It’s October! The first month of college and classes has ended, and we are moving toward midterm exams. As the director of Hope’s Counseling and Psychological Services, I wanted to take a minute of your time to address the concern of homesickness and adjusting to college. Most of our students have settled into their rooms and connected with roommates, classmates and other students around them. For some, the pull of home and the not-yet-secure connections here will make adjusting to college a little more difficult during this first month or so of college (and no, this is not just for first semester students either!).
What can you, as families, do to best support your student? I’d like to suggest that you begin by taking a deep breath (or two, or three) and remember that your student is experiencing normal and expected grief and loss of no longer being at home. They will eventually connect with people and classes and student organizations, they will find a job on or near campus, they will even find their new favorite food in Phelps! Once they begin to connect at Hope, they will be less sad about not being home. We can all encourage students who are experiencing homesickness to be brave and take small steps to talk with other people here at Hope. Perhaps your student can set up a time to speak with their academic advisor to talk about classes? Perhaps your student could find a student club to join? Or, perhaps your student could make a coffee date with their RA?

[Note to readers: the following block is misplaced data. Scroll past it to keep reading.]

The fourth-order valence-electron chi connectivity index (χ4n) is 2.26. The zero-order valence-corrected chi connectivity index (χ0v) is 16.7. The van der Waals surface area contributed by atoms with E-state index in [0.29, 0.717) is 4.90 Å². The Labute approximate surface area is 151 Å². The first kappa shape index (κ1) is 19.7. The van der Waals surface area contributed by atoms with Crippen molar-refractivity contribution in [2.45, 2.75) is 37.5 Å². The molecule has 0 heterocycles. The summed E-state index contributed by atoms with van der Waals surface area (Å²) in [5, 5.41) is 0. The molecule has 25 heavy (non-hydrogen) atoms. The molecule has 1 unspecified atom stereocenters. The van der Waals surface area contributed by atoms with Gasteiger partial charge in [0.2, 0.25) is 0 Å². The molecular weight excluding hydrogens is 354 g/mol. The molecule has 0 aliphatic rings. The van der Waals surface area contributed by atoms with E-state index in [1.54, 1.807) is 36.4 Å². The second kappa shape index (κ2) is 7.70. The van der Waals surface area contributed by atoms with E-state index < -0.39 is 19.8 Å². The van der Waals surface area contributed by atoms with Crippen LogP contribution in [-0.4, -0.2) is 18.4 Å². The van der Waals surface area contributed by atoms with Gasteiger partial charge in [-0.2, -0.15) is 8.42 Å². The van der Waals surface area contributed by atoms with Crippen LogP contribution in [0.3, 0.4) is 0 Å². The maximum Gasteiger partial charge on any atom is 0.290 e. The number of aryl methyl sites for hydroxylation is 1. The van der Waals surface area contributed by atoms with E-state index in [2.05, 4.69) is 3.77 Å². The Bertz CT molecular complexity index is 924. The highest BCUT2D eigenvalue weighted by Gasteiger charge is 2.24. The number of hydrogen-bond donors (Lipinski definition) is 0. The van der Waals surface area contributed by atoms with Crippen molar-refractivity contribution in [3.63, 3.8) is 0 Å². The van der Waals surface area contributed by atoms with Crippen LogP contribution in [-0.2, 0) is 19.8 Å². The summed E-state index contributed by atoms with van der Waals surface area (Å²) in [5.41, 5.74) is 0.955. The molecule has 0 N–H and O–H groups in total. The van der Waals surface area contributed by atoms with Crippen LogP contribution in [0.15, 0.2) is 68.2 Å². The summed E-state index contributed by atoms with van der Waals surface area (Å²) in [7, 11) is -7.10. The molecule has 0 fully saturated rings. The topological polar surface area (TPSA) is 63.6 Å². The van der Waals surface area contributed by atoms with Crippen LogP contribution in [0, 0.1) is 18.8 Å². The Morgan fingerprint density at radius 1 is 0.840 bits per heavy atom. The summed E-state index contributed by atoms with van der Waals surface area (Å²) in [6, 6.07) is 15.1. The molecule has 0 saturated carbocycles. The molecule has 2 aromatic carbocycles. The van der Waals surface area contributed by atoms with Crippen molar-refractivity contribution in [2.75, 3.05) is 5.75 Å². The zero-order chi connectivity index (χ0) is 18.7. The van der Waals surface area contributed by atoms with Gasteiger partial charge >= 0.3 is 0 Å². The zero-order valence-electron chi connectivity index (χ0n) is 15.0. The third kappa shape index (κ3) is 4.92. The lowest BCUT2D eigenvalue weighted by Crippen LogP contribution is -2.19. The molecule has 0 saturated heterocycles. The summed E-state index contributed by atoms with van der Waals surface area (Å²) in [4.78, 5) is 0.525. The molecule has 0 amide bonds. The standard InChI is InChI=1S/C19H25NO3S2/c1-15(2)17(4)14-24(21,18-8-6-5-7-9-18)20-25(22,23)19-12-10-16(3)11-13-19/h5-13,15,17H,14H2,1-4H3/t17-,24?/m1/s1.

If you search online for “homesickness and college students” you will most likely read that students who are homesick must not go home to visit. Well, I happen to disagree with that as a blanket statement. Some students actually do much better after a short weekend trip home. It can be as if seeing that home is still there makes it easier to make the move to college. And, if other high school classmates are also in college and gone, the pull to home may not be a strong as they seemed those first weeks on campus.
If homesickness is making it difficult to sleep or eat or attend classes, then your student might benefit from speaking with a counselor or a chaplain. We have excellent and caring people with experience navigating the complexity of moving from home to Hope. Let us partner with your student to make good choices about how to best manage this time of transition.
Learn more at hope.edu/caps.